Tuesday, December 28, 2021

Blindy Trust Upline?

 Over the years, I have encountered many Amway IBOs and they often have a common theme. They trust their upline and in some cases, consider them mentors. Now in a business venture, it might be good to have a mentor or someone to guide you, but in the Amway opportunity, most of the upline mentors make money off those who they mentor. That is a major conflict of interest but IBOs simply fail to see it. Rather than mentors, maybe a paid consultant is a better description of the relationship. What IBOs also fail to see, is that there is an utter lack of success overall in the field of rank and file IBOs.  They tell you to portray success but reality paints a stark contrast.  You see guys in broken down clunker cars wearing suits as they faithfully attend functions and meetings.

When an IBO sees the plan in a big meeting, the speaker will often be built up as a financial guru, and possibly as an expert on how to succeed in Amway. An IBO may have heard something about the trail was already blazed by upline and you just need to follow the trail. Don't re-invent the wheel, just copy what upline did. But as I have said many times before, duplication sounds easy and looks good on paper, but in real life, the vast majority of IBOs run into problems that they simply cannot overcome, such as the bad reputation that the Amway name has in the US. Add that to the less than competitive prices that Amway products sell for, and you have a problem.

What is troubling however, is that IBOs are taught to trust upline and do as they say (defacto requirement), but they are also taught that failure is due to their own shortcomings, even when they do exactly what upline told them. It is also troubling that many uplines will tell their faithful followers that they need to purchase more and more tools (voicemail, cds, seminar tickets). In some cases, an upline may advise their downline to sacrifice basic family needs to buy these tools. Some IBOs were advised to skip meals to buy a cd, or skip paying the mortgage/rent to be able to attend the next big function. How is that good advice?

I might also add that as a newer IBO or prospect, you may have heard that "everyone starts at zero", or that it's a level playing field. It is not. As a new IBO, you will likely be in the 100 PV bracket. Since Amway pays out about 30+% in bonuses, your upline(s) will split up the lion's share in bonuses off your efforts while you get a 3 %bonus. That doesn't sound very level to me. And upline is entitled to that because they were in Amway before you?

So each IBO should look at things objectively and see if your upline is helping you or simply helping himself by giving you advice that ends up in profit for himself with little or nothing for you.


Anonymous said...

Amway tells all new IBOs the following: "Everyone starts at zero." Unfortunately they don't add this: "Almost everybody stays at zero."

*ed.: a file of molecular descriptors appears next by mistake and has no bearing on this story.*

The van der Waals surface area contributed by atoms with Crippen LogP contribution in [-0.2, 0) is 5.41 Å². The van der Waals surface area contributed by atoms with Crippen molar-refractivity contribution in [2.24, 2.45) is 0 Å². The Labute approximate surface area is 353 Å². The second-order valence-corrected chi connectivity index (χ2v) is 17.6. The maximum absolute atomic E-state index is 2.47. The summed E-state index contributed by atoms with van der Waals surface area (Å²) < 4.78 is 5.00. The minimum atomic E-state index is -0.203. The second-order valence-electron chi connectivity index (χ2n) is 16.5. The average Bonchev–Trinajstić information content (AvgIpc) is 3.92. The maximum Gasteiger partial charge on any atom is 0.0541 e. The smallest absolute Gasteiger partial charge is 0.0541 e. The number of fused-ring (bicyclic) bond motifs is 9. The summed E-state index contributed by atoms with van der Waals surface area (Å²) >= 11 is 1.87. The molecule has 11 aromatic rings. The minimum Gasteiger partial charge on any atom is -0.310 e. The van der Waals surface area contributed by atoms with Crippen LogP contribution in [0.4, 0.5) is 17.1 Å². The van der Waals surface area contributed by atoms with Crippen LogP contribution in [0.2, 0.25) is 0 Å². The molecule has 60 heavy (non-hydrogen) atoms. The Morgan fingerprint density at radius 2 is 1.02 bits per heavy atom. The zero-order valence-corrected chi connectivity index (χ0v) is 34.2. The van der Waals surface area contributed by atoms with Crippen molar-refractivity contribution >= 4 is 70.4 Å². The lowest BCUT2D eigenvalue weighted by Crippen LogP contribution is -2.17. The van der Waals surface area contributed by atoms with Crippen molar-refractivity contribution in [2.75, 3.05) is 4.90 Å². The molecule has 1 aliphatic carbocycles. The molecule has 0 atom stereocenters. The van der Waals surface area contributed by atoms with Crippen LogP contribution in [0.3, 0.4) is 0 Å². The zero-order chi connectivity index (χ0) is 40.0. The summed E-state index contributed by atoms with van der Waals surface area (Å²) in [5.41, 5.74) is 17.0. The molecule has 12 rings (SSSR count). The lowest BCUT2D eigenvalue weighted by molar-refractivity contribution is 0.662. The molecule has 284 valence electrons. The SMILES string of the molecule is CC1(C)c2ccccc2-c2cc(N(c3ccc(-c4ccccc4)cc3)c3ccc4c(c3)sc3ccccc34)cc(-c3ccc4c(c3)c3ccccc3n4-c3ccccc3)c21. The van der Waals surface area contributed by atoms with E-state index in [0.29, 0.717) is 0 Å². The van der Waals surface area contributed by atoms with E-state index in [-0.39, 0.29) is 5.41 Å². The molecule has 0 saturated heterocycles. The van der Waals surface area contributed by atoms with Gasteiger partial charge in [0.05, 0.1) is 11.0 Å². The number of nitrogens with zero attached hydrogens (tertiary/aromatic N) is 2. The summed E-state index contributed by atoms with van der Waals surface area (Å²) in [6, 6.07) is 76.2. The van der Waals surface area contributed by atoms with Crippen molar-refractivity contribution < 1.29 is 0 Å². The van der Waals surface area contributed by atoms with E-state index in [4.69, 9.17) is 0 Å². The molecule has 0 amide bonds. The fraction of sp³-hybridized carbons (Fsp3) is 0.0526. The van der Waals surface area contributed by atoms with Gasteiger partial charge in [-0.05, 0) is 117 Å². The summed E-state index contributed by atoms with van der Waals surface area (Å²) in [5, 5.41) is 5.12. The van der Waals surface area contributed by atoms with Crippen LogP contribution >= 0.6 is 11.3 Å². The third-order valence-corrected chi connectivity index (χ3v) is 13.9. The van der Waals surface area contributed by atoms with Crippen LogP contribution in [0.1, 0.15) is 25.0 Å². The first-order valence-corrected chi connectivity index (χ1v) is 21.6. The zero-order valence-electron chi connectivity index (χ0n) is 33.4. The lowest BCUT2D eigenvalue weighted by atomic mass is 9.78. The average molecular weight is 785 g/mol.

Anonymous said...

When I was in URA, they used to yell at the guys who said they couldn't afford the next conference ticket during the breakout session of the conference they were at.

These "leaders" would tell the guys to pawn their sports jackets to pay for their next conference ticket because that was an investment and they could take their increased earnings and buy their jackets back. They could barely afford the "discounted" ticket for their first conference anyways and were asked for fork over another $93 for the next conference to show that they were "all in" with their coach or mentor or whatever.

There were some loyalists who always said that conferences were "guaranteed to move your business forward by six months" and that you could never miss one. Those words could not have been further from the truth.

Anonymous said...

Up-line puts the pressure on IBOs at the end of a conference, because they have them as a captive audience, surrounded by Amway loyalists. This allows them to shame people into forking over the $93 for the next conference. Everything in Amway is about public pressure, groupthink, and shaming.

As for a conference putting you "six months ahead" of anyone who doesn't attend, that is such utter bullshit that I'm amazed anyone believes it. The only thing that happens at these stupid functions is a lot of screaming, shouting, singing, and mindless hype. You don't learn a bloody thing about how to sell Amway products, or how to manage your business. It's nothing but a fantasy-festival for morons.

All the Amway subsystems are corrupt, but URA, WWDB, and Network 21 are especially loathsome rackets that bleed IBOs dry.

kwaaikat said...

It is never good business sense to have someone involved in the network where your business expenses are channeled, as a mentor. What would one expect them to say? Go slow on expenses? Unsurprisingly they never say that.

It is hard to think of a more compromised mentor. A mentor should either be uninvolved (has no relationship with the busness) or is a shareholder and beholden to the bottom line for better or for worse. But a supplier of expenses as a mentor? Only in Amway and other fake business MLM’s.

Anonymous said...

Quite right, Kwaaikat. If your up-line profits every time you spend money for Amway-connected services, it's in his interest to make sure your expenditures are high. Somebody in up-line with a 6-4-2 structure below him is essentially living off what his legs send to him every month by getting a significant cut from it. If you point this out, the only really honest thing he can say is "Well, when you develop your own 6-4-2 down-line, you'll be in the same position."

That's precisely what characterizes a pyramid scheme. And that is what all MLMs are, no matter how they try to disguise the fact with all their soaps and vitamins and cosmetics and scented oils.